Subclinical disease at baseline could have influenced study findings. The consistency of results after discarding deaths during early follow-up and stratifying according to age (<80 vs ≥80), physical functioning, and multimorbidity reduces the likelihood that this is the primary explanation for our results. PA intensity was defined on an absolute scale. Because of the age-related decline in aerobic capacity,[35] even lighter-intensity PA defined on an absolute scale may reflect a higher relative intensity in an older adult than in a younger. Subgroup analyses, particularly in Hispanic women, may have had limited statistical power, which should be considered when interpreting those results. Although the present results do not extend directly to men, they are consistent with those of previously published studies.[12]

In conclusion, when measured using accelerometers, higher levels of light-intensity PA, below the guideline-recommended MVPA threshold,[3, 4] are associated with lower all-cause and CVD mortality in a multiethnic cohort of women aged 63 to 99. The mortality benefit of light-intensity PA and MVPA appears to extend to all subgroups examined—obese, aged 80 and older, with multimorbidity, and with low physical function. With continued growth in numbers of older women,[36] the high prevalence of inactivity in this group,[9] and the large amount of daily time spent in light-intensity activities,[24] these findings support greater emphasis on the benefits of light-intensity PA in future PA recommendations for our aging population. Further investigation is needed of the health benefits of increasing light-intensity PA by reducing time spent sedentary.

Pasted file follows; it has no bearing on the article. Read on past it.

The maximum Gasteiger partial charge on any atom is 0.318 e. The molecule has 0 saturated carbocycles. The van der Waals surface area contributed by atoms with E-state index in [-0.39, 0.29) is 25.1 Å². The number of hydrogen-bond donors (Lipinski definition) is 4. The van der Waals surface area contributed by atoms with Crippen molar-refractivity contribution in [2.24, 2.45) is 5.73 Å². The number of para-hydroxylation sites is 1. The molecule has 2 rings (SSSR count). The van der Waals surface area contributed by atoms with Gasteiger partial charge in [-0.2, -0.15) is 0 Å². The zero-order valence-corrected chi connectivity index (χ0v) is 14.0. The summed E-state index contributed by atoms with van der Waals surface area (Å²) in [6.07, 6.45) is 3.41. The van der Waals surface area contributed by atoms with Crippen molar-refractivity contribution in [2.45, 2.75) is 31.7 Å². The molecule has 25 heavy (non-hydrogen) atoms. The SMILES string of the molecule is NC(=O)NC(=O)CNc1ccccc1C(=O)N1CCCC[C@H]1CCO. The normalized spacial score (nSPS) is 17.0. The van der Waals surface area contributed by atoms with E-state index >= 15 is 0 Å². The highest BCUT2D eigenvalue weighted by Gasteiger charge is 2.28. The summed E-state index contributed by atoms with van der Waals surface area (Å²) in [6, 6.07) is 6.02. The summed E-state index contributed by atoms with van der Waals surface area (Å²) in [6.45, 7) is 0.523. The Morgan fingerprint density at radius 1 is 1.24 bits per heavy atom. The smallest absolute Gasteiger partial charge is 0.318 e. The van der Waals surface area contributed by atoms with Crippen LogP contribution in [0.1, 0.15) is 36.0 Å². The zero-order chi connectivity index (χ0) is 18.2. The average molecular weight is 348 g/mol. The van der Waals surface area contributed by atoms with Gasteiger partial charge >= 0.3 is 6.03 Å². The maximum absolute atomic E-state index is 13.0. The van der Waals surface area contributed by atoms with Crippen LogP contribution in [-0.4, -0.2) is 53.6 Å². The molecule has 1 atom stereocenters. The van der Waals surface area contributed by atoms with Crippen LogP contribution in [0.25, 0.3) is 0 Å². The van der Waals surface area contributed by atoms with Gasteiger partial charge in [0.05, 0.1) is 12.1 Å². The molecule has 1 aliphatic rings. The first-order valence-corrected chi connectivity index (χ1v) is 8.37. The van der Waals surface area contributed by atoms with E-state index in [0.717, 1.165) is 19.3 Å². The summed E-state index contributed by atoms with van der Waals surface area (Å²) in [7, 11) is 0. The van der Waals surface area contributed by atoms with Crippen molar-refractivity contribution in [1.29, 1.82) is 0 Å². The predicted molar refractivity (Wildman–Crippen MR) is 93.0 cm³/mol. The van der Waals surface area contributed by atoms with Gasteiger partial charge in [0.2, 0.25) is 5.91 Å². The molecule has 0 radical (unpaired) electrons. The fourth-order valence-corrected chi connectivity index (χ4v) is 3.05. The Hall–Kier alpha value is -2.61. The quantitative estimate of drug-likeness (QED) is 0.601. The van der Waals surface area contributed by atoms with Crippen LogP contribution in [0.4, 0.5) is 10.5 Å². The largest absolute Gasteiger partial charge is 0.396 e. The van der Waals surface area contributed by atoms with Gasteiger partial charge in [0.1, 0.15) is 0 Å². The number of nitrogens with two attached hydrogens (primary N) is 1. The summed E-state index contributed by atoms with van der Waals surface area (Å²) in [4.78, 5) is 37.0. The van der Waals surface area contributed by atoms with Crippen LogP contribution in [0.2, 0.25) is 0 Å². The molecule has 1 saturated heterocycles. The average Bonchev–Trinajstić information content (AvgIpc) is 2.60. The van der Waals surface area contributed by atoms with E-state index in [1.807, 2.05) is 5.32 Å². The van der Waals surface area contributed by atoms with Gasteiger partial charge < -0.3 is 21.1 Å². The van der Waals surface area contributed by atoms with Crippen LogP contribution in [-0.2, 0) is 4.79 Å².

Financial Disclosure: The OPACH Study is funded by the National Heart, Lung, and Blood Institute (NHLBI), National Institutes of Health (NIH), U.S. Department of Health and Human Services (HHS) through R01HL105065 (PI: LaCroix). The WHI program is funded by NHLBI, NIH, HHS through contracts HHSN268201600018C, HHSN268201600001C, HHSN268201600002C, HHSN268201600003C, and HHSN268201600004C.

Short List of WHI Investigators

Program Office, National Heart, Lung, and Blood Institute, Bethesda, MD: Jacques Rossouw, Shari Ludlam, Dale Burwen, Joan McGowan, Leslie Ford, and Nancy Geller; Clinical Coordinating Center, Fred Hutchinson Cancer Research Center, Seattle, WA: Garnet Anderson, Ross Prentice, Andrea LaCroix, and Charles Kooperberg; Investigators and Academic Centers, Brigham and Women's Hospital, Harvard Medical School, Boston, MA: JoAnn E. Manson; MedStar Health Research Institute/Howard University, Washington, DC: Barbara V. Howard; Stanford Prevention Research Center, Stanford, CA: Marcia L. Stefanick; The Ohio State University, Columbus, OH: Rebecca Jackson; University of Arizona, Tucson/Phoenix, AZ: Cynthia A. Thomson; University at Buffalo, Buffalo, NY: Jean Wactawski-Wende; University of Florida, Gainesville/Jacksonville, FL: Marian Limacher; University of Iowa, Iowa City/Davenport, IA: Robert Wallace; University of Pittsburgh, Pittsburgh, PA: Lewis Kuller; School of Medicine, Wake Forest University, Winston-Salem, NC: Sally Shumaker

WHI Memory Study: School of Medicine, Wake Forest University, Winston-Salem, NC: Sally Shumaker.

For a full list of all investigators who have contributed to WHI science, see

Conflict of Interest: The authors have no conflicts of interest or relevant disclosures.

Author Contributions: All authors participated in selected portions or all of the planning, design, and execution of the study protocol described in this manuscript. MJL drafted this manuscript in collaboration with all co-authors, each of whom has reviewed, edited, and approved of the final manuscript.

Sponsor's Role: Decisions concerning study design, data collection and analysis, interpretation of results, preparation of the manuscript, and the decision to submit the manuscript for publication resided with committees comprising WHI investigators that included NHLBI representatives. The contents of the manuscript are solely the responsibility of the authors.